William deKooning: A Retrospective, through Jan 9th
I've been kind of busy of late and haven't had time to put up any posts, but I had to write something about this. Let me say ahead of time whatever I say won't be enough. This is a big show (comprising nearly 200 paintings, drawings, and sculpture) covering the seven decade career of a hugely important artist. If you care at all about painting, or more generally art, or even more generally visually interesting experiences then I can not urge you enough to see this show. It's always a good sign when you leave the museum feeling like someone gave you a shot of adrenaline. That's how I felt when I walked out of the MoMA.
There's a quote at the beginning of the exhibition by deKooning that reads something like (I'm paraphrasing) "I'm not interested in making a good painting, but in seeing how far I can take it". This deceptively simple statement really sets the tone for the exhibit. He's considered one of the two or three major figures of the Abstract Expressionist movement, and along with Jackson Pollock, is known for an improvisational "action painting" technique and, all over or non-hierarchtical compositions. The other thing he's known for is reacting against the ideals of non-representation by reintroducing the figure into his work. If this retrospective proves anything it should prove that this second part of his reputation is complete bullshit. He never reintroduce representation, because he never abandoned it in the first place. DeKooning never bought into the pure abstractionist ideals of the time, as the critics then would have you believe. He simply saw nonrepresentational form as a newer exciting vehicle that alongside representational form could expand his vocabulary as an artist. He embraced the contradiction between these kinds of imagery, which is one of the things that made his paintings so good. He never cared about theory, or ideology. Just painting, and damn could he ever paint.
In the first gallery we see the mark made on him by artists like de Chirico, Miró, Picasso, Mattise, and Mondrian in the 1920's and 30's. While their influence stayed with him throughout his career, they too were just tools for his ever evolving artistic repertoire. What's most visible are his amazing gifts as colorist and draftsman in these paintings and drawings . In the next gallery we see him abandon both those talents to create the black and white abstractions of the '40's that earned him his first significant recognition. Then, over the years he slowly reintroduced color back into the work.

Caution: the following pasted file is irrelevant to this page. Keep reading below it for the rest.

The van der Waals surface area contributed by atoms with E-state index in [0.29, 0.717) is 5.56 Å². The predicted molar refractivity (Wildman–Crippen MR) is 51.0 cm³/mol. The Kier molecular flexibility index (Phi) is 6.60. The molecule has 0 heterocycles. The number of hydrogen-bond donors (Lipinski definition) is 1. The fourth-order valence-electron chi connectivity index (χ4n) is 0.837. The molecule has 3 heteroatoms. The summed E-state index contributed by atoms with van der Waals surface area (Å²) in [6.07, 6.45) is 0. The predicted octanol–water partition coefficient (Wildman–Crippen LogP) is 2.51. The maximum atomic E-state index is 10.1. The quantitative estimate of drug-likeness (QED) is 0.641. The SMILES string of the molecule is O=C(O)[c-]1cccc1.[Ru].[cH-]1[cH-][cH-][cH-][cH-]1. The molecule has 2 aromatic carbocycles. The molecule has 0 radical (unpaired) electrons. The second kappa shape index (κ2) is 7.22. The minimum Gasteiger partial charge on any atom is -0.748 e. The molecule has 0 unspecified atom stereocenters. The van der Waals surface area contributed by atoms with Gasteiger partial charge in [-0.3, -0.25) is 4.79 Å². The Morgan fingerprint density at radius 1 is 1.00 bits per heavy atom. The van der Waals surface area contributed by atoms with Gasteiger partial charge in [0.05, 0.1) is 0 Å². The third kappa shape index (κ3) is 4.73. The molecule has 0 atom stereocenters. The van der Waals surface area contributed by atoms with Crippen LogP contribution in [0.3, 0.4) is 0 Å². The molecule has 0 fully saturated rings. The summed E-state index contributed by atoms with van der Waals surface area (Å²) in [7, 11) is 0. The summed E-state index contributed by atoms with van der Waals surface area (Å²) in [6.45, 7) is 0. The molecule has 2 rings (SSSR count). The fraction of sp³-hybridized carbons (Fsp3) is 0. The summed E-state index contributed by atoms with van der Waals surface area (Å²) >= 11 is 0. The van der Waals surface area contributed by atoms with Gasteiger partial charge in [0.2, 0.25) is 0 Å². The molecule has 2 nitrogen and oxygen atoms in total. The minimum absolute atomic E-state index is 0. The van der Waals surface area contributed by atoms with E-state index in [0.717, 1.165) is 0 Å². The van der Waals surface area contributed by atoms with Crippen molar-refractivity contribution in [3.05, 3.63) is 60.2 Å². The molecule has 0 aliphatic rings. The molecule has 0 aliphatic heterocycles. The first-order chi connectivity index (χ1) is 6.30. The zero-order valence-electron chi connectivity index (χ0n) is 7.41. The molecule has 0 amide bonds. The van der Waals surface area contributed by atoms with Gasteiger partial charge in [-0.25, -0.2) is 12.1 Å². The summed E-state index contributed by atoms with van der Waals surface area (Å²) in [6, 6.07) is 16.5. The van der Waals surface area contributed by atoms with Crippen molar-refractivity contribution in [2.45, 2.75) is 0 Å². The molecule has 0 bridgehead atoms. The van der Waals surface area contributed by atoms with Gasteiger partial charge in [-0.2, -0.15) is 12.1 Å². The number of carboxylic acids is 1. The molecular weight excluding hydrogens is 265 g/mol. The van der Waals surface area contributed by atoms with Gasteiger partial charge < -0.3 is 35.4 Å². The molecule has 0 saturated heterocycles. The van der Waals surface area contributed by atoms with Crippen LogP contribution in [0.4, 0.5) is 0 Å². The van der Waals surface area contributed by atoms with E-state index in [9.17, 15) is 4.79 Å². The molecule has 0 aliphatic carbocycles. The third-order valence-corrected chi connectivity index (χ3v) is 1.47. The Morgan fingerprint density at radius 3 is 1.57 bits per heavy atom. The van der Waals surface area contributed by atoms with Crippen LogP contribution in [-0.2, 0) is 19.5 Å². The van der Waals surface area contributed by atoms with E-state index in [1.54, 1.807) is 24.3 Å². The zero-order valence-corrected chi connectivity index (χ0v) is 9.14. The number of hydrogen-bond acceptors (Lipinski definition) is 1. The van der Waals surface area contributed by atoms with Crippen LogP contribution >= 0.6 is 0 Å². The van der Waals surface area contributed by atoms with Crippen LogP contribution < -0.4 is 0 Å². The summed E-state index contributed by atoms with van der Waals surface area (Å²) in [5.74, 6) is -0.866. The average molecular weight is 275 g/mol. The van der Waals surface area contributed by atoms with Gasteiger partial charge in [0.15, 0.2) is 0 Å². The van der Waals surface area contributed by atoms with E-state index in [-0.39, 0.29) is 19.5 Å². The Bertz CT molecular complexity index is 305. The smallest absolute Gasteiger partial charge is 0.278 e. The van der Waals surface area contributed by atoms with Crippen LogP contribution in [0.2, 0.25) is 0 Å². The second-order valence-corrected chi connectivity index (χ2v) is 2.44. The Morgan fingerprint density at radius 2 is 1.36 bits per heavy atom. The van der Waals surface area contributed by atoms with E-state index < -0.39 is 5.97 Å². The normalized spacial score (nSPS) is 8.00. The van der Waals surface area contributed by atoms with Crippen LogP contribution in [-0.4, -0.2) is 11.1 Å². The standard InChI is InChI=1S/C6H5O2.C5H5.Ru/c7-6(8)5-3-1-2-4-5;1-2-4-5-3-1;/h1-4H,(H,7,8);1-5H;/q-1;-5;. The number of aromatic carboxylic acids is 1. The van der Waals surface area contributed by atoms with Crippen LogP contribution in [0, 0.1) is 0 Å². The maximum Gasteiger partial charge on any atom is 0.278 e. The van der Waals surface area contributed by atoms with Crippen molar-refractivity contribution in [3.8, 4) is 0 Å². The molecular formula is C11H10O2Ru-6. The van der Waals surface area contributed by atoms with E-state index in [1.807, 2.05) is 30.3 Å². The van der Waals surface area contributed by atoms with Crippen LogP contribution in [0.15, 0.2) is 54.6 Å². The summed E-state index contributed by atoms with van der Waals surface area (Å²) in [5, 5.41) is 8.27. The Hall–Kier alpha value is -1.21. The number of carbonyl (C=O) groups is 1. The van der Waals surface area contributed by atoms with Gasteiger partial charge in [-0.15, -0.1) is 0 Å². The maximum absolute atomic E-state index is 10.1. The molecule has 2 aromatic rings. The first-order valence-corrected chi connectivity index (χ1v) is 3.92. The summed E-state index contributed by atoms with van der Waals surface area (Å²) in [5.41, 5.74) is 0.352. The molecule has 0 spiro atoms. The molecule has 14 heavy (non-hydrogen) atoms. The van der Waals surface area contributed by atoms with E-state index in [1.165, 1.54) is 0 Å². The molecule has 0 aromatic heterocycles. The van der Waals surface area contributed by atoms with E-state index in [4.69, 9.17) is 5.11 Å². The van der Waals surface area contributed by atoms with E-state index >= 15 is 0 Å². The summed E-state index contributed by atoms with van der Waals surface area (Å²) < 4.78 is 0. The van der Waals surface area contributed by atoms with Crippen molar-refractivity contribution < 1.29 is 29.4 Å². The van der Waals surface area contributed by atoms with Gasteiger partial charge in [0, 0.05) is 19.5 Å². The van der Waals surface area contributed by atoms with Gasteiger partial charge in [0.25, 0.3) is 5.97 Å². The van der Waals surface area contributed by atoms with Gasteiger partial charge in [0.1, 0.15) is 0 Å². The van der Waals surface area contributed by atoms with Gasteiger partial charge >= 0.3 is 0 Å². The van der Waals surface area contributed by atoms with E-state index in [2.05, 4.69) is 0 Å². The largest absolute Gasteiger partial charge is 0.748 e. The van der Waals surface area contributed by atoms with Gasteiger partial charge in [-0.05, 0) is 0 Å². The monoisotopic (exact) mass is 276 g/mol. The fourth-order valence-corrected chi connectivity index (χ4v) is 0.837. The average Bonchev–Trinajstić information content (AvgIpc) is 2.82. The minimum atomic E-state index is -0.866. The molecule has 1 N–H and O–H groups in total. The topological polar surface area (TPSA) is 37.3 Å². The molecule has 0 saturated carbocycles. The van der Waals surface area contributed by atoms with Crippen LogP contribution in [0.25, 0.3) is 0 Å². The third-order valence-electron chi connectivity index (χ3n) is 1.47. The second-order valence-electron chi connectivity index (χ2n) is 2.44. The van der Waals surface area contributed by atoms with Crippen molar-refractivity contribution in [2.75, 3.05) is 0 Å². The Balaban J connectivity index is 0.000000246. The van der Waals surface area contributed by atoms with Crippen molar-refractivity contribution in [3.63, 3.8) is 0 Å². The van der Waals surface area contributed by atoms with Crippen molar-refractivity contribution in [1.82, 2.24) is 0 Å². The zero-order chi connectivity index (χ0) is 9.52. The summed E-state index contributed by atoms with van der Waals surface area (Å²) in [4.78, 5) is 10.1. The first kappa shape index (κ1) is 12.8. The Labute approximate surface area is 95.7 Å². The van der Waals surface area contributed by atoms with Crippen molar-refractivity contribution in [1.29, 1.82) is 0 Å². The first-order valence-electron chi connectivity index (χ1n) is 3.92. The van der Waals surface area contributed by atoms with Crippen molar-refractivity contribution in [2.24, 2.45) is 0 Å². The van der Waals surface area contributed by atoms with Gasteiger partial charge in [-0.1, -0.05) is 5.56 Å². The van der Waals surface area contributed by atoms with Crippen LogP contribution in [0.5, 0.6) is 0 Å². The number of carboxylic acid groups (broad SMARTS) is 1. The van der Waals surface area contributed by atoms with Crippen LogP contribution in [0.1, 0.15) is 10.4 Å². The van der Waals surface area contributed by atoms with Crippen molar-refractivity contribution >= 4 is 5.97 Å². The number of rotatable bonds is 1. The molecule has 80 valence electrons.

A lot is made of his "women" paintings of the early 1950's, where the figure dissolves into the background and then reconfigures. Maybe it's because these most directly utilize traditionally recognizable imagery. One of the things I find most interesting about these works is that he seems to use the figure to describe the paint more so than the other way around. Personally I prefer the more landscape inspired "full arm sweep" action paintings of the late 50"s and early 60's. The speed of the huge house painters brush creates more pictorial dynamism than just about any modernist artwork I can think of. Some of the brushstrokes are larger than the viewers standing in front of them. No one ever made paintings like these before deKooning, and the painters that did it after him didn't do it nearly as well. Nearly 50 years later they're still powerful and exhilarating to look at.
The next couple of galleries show his work from the mid '60's through 1980 where he incorporates the figure into a landscape space. He uses a really slippery wet on wet technique that he also finds a way to utilize in his bronze sculpture. In them, the clay looks like it was so wet and slippery you wonder how he managed to cast it. The nebulous painterliness of these 2 and 3 dimensional works show the influence of artists like Soutine, but I couldn't help thinking of Rubens. That would be if Rubens were a 20th century abstractionist maybe he would have painted like this. I don't know if anyone else will see that, but I did. I know, it's a stretch but... whatever.
Then in the last couple of galleries are the late stripped down work from the mid and late 80's which I''m not too crazy about. I think they were more a product of his declining physical and mental health than any artistic choice. But, I couldn't help but feel that if someone had never heard of deKooning's work, and was walking through this exhibit seeing it for the first time, they must be thinking "Wow! Now what does he do next?" I think this is the result of a kind of enthusiastic artistic openness. When I was in art school I remember a professor talking about open and closed paintings. She said that paintings should always start open, and then slowly start to close down as they develop. Some paintings never close down all the way, because once a painting's closed it's hard to open it up again. DeKoonings work always stayed open. I think that this was so that if he decided he hadn't taken them as far as he could, he had a way to go back in, and take them further. Always wide open, like his mind.